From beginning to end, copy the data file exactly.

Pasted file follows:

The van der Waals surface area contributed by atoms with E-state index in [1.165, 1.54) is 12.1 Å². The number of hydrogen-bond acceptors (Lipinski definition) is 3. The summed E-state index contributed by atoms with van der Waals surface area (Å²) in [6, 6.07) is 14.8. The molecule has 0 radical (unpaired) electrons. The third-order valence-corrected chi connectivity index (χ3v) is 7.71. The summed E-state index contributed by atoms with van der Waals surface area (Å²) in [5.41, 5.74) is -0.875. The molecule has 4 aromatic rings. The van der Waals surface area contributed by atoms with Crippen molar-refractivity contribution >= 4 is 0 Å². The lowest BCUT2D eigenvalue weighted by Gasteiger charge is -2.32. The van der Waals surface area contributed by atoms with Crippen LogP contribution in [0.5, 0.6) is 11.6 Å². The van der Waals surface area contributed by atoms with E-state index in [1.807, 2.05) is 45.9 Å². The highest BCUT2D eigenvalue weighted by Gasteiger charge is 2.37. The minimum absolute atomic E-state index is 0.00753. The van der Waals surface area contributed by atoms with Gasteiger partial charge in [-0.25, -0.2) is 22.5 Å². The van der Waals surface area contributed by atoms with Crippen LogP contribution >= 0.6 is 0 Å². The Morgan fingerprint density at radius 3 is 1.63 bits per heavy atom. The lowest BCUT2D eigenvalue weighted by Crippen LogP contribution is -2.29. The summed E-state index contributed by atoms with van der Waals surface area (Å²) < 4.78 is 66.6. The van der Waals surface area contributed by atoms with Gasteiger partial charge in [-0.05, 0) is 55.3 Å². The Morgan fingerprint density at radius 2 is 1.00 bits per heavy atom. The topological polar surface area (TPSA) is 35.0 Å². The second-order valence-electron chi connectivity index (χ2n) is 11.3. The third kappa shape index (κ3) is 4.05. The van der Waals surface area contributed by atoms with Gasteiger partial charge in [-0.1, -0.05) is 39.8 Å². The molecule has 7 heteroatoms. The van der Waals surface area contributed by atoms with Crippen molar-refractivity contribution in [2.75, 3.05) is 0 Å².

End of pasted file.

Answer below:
The van der Waals surface area contributed by atoms with E-state index in [1.165, 1.54) is 12.1 Å². The number of hydrogen-bond acceptors (Lipinski definition) is 3. The summed E-state index contributed by atoms with van der Waals surface area (Å²) in [6, 6.07) is 14.8. The molecule has 0 radical (unpaired) electrons. The third-order valence-corrected chi connectivity index (χ3v) is 7.71. The summed E-state index contributed by atoms with van der Waals surface area (Å²) in [5.41, 5.74) is -0.875. The molecule has 4 aromatic rings. The van der Waals surface area contributed by atoms with Crippen molar-refractivity contribution >= 4 is 0 Å². The lowest BCUT2D eigenvalue weighted by Gasteiger charge is -2.32. The van der Waals surface area contributed by atoms with Crippen LogP contribution in [0.5, 0.6) is 11.6 Å². The van der Waals surface area contributed by atoms with E-state index in [1.807, 2.05) is 45.9 Å². The highest BCUT2D eigenvalue weighted by Gasteiger charge is 2.37. The minimum absolute atomic E-state index is 0.00753. The van der Waals surface area contributed by atoms with Gasteiger partial charge in [-0.25, -0.2) is 22.5 Å². The van der Waals surface area contributed by atoms with Crippen LogP contribution >= 0.6 is 0 Å². The Morgan fingerprint density at radius 3 is 1.63 bits per heavy atom. The lowest BCUT2D eigenvalue weighted by Crippen LogP contribution is -2.29. The summed E-state index contributed by atoms with van der Waals surface area (Å²) < 4.78 is 66.6. The van der Waals surface area contributed by atoms with Gasteiger partial charge in [-0.05, 0) is 55.3 Å². The Morgan fingerprint density at radius 2 is 1.00 bits per heavy atom. The topological polar surface area (TPSA) is 35.0 Å². The second-order valence-electron chi connectivity index (χ2n) is 11.3. The third kappa shape index (κ3) is 4.05. The van der Waals surface area contributed by atoms with Gasteiger partial charge in [-0.1, -0.05) is 39.8 Å². The molecule has 7 heteroatoms. The van der Waals surface area contributed by atoms with Crippen molar-refractivity contribution in [2.75, 3.05) is 0 Å².